Bill James, a longtime source of information for this column, sometimes refers to what he calls athletic intelligence. Like any form of intelligence, it is the ability to process information, only with the added physical dimension of sport. Exceptional athletic intelligence is what separates Frank Thomas from other young sluggers and Greg Maddux from pitchers with sharper curves or better fastballs. Applied to basketball and the Chicago Bulls, it is what separates repeat champions from teams that peak and are then played out. The Bulls' three-peat--put a nickel in Pat Riley's cup--was above all, I believe, an achievement of athletic intelligence and sheer will. It is probably the highest point this city's sports teams will attain for, oh, at least a year.
After the rough-and-tumble primal competition of the series with the New York Knicks, the Bulls found themselves on a very different plane in the National Basketball Association finals, against the Phoenix Suns. Not only were the Suns a typical--if exceptional--Western Conference team, stressing finesse over brawn, they thought a good game, and they talked an even better game than that. This was a high-minded series in every sense of the phrase, and it left a very serene and satisfying feeling in its wake--and not only because the Bulls won, although of course it would have been quite a different feeling otherwise. There was Charles Barkley displaying his peculiar--and affecting--sense of sportsmanship, while analyzing the relationship between the players, the media, and the fans. There were the Suns nursing their flighty point guard, Kevin Johnson, back to confidence and challenging for a series that almost got away from them at the outset. There was Michael Jordan, like Barkley, pondering his relations with the media after ending his self-imposed silence, and there was Jordan--and almost everyone on the Bulls' side-- talking about history, while the Suns spoke of destiny, replete with religious significance.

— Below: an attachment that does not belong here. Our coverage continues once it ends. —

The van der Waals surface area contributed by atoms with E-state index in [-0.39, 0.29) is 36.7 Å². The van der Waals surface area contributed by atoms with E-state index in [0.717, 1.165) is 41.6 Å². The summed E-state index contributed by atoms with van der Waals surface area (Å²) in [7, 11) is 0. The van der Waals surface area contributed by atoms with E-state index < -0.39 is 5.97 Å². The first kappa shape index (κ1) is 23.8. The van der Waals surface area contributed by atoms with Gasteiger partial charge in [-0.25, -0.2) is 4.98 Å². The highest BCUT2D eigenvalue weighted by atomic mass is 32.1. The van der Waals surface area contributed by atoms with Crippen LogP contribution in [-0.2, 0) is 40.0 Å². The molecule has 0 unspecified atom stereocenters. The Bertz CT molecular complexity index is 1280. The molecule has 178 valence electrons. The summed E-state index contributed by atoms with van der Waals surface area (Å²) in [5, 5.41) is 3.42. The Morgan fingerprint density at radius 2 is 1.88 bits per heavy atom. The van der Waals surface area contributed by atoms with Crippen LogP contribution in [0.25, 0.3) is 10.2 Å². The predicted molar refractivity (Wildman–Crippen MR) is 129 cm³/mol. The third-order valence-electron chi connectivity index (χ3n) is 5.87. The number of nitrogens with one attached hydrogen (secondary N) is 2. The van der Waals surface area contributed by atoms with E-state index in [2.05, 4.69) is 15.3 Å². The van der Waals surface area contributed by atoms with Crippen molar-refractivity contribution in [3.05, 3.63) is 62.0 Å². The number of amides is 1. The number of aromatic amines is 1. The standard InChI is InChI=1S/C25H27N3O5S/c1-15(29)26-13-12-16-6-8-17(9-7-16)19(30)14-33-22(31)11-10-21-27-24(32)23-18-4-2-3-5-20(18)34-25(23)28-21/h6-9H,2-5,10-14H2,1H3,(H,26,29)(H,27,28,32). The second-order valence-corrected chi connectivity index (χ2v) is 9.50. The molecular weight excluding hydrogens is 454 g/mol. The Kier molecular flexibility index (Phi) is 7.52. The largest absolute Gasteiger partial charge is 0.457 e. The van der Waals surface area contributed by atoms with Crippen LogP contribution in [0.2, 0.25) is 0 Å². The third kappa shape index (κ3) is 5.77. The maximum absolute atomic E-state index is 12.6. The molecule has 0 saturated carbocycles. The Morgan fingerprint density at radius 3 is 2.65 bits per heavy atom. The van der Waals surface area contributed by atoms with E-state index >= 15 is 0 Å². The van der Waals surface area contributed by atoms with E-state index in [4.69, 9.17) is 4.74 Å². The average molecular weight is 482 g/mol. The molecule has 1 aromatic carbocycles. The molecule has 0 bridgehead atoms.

In the harsh spotlight of national television and hundreds of accredited members of the media, these two teams were forced to devote as much attention to themselves as to their opponents. At that level, basketball--like any sport--becomes a mental game, a contest of resolve, discipline, and self-knowledge, and the Bulls once again proved themselves unequaled in that regard. It takes talent but more than that, great mental toughness to win a title, and the demands increase exponentially year by year.
Comparing teams from different eras is a meaningless pursuit. What matters is whether a team defeats all competition, and how long it can claim that it did so. In three years the Bulls have eliminated 12 teams that wanted either to halt their pursuit of the title or to knock off the champions. In that time the Bulls have faced elimination themselves only once, for one game. They are a team of talent and tactics but also of strong will; they find a way to beat people, and they play well enough to do it. They have never really been challenged. How good are they? I don't think they themselves know yet.
The Bulls' strength in this area belongs in large part to Jordan, an immensely talented but, above all, competitive athlete who simply refuses to be beaten. But I think a great deal of the credit also belongs to head coach Phil Jackson.